Thai film poster
|Directed by||Rattana Pestonji|
|Produced by||Rattana Pestonji|
|Written by||Rattana Pestonji|
|Music by||Preecha Maetrai|
|Edited by||Rattana Pestonji|
|Distributed by||Hanuman Film|
Seni, a club owner, is under pressure by a rival, Wan, to pay an outstanding loan. Upon hearing that he has a long-lost brother named Sema, Seni sends his loyal lieutenants, Tom and Pon, to visit Sema, only to find that Sema has died. Seni decides that he can use the situation to his advantage, and buries Sema's body in a forest.
Seni and Tom orchestrate the death of Wan, by setting fire to Wan's car, pushing it off a cliff and framing Wan's assistant Sin, also dead, for the murder. Seni then assumes the identity of his dead brother, free and clear of debts and Wan's meddling.
Tom, meanwhile, has fallen in love with Phrae, a widowed mother who has worn black silk since her husband died two years before. Seni sees Phrae as a threat to his scheme and orders Tom to stop seeing her. Wan further plots to use Tom to psychologically manipulate Phrae.
Phrae then leaves Tom, shaves her head and enters a Buddhist temple. Tom tries to stand up to his boss, with disastrous consequences.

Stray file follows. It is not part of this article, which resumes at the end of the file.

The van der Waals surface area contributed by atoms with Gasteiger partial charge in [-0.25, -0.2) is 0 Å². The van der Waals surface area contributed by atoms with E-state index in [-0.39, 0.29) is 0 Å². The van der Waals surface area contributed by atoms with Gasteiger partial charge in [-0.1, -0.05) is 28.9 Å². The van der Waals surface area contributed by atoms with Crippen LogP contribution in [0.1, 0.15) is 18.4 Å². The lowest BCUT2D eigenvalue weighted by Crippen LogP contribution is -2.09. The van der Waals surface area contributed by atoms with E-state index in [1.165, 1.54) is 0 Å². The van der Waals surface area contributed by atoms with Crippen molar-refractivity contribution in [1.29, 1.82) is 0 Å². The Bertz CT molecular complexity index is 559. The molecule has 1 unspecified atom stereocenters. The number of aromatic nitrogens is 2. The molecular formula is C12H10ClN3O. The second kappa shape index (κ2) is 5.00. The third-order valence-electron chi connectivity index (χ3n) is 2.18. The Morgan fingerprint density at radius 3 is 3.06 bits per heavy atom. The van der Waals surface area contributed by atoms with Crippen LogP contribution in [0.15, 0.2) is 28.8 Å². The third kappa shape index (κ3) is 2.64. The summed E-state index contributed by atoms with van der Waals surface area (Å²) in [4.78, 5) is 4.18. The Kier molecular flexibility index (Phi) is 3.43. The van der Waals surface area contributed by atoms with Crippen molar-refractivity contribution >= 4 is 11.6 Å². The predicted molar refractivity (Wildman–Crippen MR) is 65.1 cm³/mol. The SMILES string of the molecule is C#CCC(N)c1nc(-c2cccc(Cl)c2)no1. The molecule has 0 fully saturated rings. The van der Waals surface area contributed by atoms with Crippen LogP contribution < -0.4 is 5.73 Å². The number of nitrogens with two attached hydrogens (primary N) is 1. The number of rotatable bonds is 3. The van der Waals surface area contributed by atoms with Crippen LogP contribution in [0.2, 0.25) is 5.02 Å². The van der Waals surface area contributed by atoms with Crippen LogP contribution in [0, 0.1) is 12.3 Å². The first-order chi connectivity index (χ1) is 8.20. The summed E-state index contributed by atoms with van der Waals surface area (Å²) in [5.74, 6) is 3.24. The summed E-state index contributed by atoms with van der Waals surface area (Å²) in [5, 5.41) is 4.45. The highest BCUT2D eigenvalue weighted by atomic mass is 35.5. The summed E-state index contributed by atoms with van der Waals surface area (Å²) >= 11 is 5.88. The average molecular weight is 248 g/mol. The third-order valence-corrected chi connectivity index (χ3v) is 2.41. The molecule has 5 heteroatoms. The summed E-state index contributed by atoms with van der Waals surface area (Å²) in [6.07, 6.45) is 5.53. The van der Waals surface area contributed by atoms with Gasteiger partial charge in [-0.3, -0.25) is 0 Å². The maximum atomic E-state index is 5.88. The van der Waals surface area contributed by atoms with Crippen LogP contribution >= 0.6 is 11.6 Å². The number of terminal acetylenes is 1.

- Ratanavadi Ratanabhand as Phrae
- Senee Wisaneesarn as Senee/Sema
- Tom Wisawachart as Tom
- Seni Utsanisan
- Thawin Worawiboon
- Sarinthip Siriwan
- Phichit Saliphan
- Jurai Kasemsuwan
Black Silk was the second color film made by Rattana, shot in the Cinemascope format at a time when most other Thai filmmakers were using 16-mm film.
With most of his resources put into the film stock and equipment, Rattana made sacrifices, performing most of the key jobs himself as writer, director, producer, cinematographer and editor. His daughter, Pannee Trangkasombat (using the stage name Ratanavadi Ratanabhand) was cast as Prae.
The sets are very basic, and the fight sequences were made with no sound effects. Nonetheless, the performances are praised as generally good, especially Senee Wisaneesarn as Senee/Sema. There are even some musical numbers.
Black Silk was a landmark of Thai cinema, being among the first Thai films to be chosen for a major international film festival, in competition at the 11th Berlin International Film Festival in 1961.